Because of specialized training, personal skill and other important qualities, a solid, experienced GSE technician is a rare commodity.
In this issue, we’d like to discuss a valuable asset of the GSE industry – the skilled GSE technician.
Without a well-trained GSE technician your equipment may not start, but your problems sure do.
These days ground support equipment can be complex and challenging to maintain. It takes quality training and years of hands-on experience to become proficient enough to handle most specialized GSE situations. At the same time, the technician has to be a jack-of-all-trades, always ready to work with gas and diesel engines, hydraulics, electronics, air-conditioning, brake systems and even facility maintenance in some cases.
Our business primarily relies on all sorts of different kinds of equipment your employees operate to service your customers. And the qualified GSE technicians who are trained to keep all that equipment running in top shop are just as much a part of customer service.
So where do you find a qualified GSE technician? It’s not like there are many technical schools specifically for GSE maintenance. And even if someone graduates from a general automotive technical school, additional course development studies must be completed before the graduate can be certified as a journeyman GSE technician.
Here are a few time-tested places to find your next GSE technician:
Military: One long-lasting way is through the United States military. Serving in the armed forces usually involves taking lengthy technical courses that teach everything from basic electronics to gas turbine engine maintenance. Candidates learn skills through many different blocks of study, which includes testing before an individual can advance to the next level.
Transfers: Another common way is for someone to transfer to GSE maintenance from another field. They could come from the automotive, construction, industrial or even assembly plant maintenance fields. It takes some hands-on time to learn the ins and outs of GSE maintenance, of course, since there are different systems to learn, as well as just as many different makes, models and types of GSE. Plus, working in an airport environment is a whole other challenge. But often times, people moving from one mechanical specialty to another are already highly skilled and possess valuable training.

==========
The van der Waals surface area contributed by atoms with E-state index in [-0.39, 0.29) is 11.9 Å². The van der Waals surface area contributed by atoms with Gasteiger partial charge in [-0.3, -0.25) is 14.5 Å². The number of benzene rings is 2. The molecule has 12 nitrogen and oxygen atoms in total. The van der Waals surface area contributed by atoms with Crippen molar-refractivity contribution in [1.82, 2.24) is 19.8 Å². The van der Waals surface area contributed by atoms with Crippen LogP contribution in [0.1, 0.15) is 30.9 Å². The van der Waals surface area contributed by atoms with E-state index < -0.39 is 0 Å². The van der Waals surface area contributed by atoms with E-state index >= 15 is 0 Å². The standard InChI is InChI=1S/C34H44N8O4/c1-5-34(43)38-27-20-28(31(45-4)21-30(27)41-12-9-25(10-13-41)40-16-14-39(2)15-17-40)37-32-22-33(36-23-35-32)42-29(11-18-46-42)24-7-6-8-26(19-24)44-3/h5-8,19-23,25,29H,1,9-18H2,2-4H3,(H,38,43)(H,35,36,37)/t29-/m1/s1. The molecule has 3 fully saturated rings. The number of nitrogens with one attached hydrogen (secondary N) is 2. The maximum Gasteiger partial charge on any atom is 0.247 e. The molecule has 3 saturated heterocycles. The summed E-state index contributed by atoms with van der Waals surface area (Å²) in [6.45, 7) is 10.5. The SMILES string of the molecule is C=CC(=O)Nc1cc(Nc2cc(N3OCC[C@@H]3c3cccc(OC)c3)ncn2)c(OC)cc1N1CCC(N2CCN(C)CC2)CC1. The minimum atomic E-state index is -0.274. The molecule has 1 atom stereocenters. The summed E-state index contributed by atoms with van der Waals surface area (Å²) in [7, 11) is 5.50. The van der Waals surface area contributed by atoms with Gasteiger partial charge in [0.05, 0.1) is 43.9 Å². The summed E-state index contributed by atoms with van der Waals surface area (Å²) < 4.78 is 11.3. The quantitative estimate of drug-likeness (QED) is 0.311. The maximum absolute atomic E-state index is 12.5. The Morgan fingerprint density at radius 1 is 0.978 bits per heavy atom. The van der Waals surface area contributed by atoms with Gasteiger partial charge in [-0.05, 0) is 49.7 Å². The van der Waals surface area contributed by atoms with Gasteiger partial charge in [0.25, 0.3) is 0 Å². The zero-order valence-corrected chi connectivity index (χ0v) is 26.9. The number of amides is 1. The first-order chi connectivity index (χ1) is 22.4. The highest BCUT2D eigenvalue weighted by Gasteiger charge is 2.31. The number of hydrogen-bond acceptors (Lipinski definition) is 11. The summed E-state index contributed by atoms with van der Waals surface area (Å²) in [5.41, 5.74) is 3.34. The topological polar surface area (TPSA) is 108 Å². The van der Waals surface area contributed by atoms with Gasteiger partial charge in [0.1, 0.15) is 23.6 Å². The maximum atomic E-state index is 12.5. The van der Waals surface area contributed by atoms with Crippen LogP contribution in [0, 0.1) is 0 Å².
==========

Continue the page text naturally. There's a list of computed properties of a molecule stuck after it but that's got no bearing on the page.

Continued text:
Classifieds: A help wanted ad in Ground Support Worldwide is another good place to try. Usually, when an ad is placed in a local paper for an experienced GSE technician, many callers will ask “What’s a GSE?” That is, if you even receive a response at all! We’ve also had good results with the local airport newspaper classifieds.
Keep in mind, however, that there are only so many GSE technicians in your area. This means that whomever you hire is liable to come from one of your competitors at your very airport. The ground support business is definitely a small world, with people knowing each other, sometimes over great distances, without ever personally meeting.
All this is a good thing, however, since it goes without saying that a good reputation goes a long way in such a small world. A good technician will go the extra mile to perform quality maintenance, be dependable and strive to provide a positive role model to the young guys coming up in the business.
You’ll know if the technician is quick-witted, dependable, physically fit and able to handle pressure well. You’ll hear through the grape vine if the technician possess the knowledge to work with a wide assortment of quality hand, power, and air tools. You’ll know if the technician is tough enough to handle the outdoor extremes that your local environment throws their way.
Hire A Helper: One method we’ve used is to hire a mechanic’s helper. This is usually a younger person with a natural mechanical aptitude who is interested in learning a specialty craft such as GSE maintenance.
We have them start on repairing dollies and performing minor work, such as changing oil and repairing lights, seats and hitches.
This way we can see if our new helper shows a real interest in the job before we take up everyone’s time to train a helper to become a real mechanic. Of course, this only works if you possess an experienced technician that can ultimately train and mentor such a person.
But by training such a rookie, you eventually produce a GSE technician from an area that had none to spare. An upside to this is a person can be trained almost from scratch to your liking, without any of the bad habits that could accompany an already trained person.
Look at it this way: You will be providing an avenue for one more person to enter our community – and we find that pretty valuable.
Once you’ve made a hiring decision, keep in mind one thing that is extremely helpful to all GSE mechanics no matter their background. High-quality education offered by some manufacturers, TLD and JBT Aerotech to name only a couple, provide excellent training for their equipment free of charge.
Believe me, these schools are a must for a company that wants its technicians to operate at a higher level. Because of all this specialized training, personal skill and other important qualities, a solid, experienced GSE technician is a rare commodity. This market is tough and very competitive. You always need to keep the well-trained GSE technician on your team.
Kenneth DeVolpi, manager of sales and marketing and special projects manager, has worked for Matheson for more than three years and has been in the aviation industry for more than 20 years, including 15 years with Northwest Airlines. Jason Chapman works in the company’s GSE maintenance department and gained GSE mechanical experience with the U.S. Air Force and has worked in the commercial GSE industry for 12 years.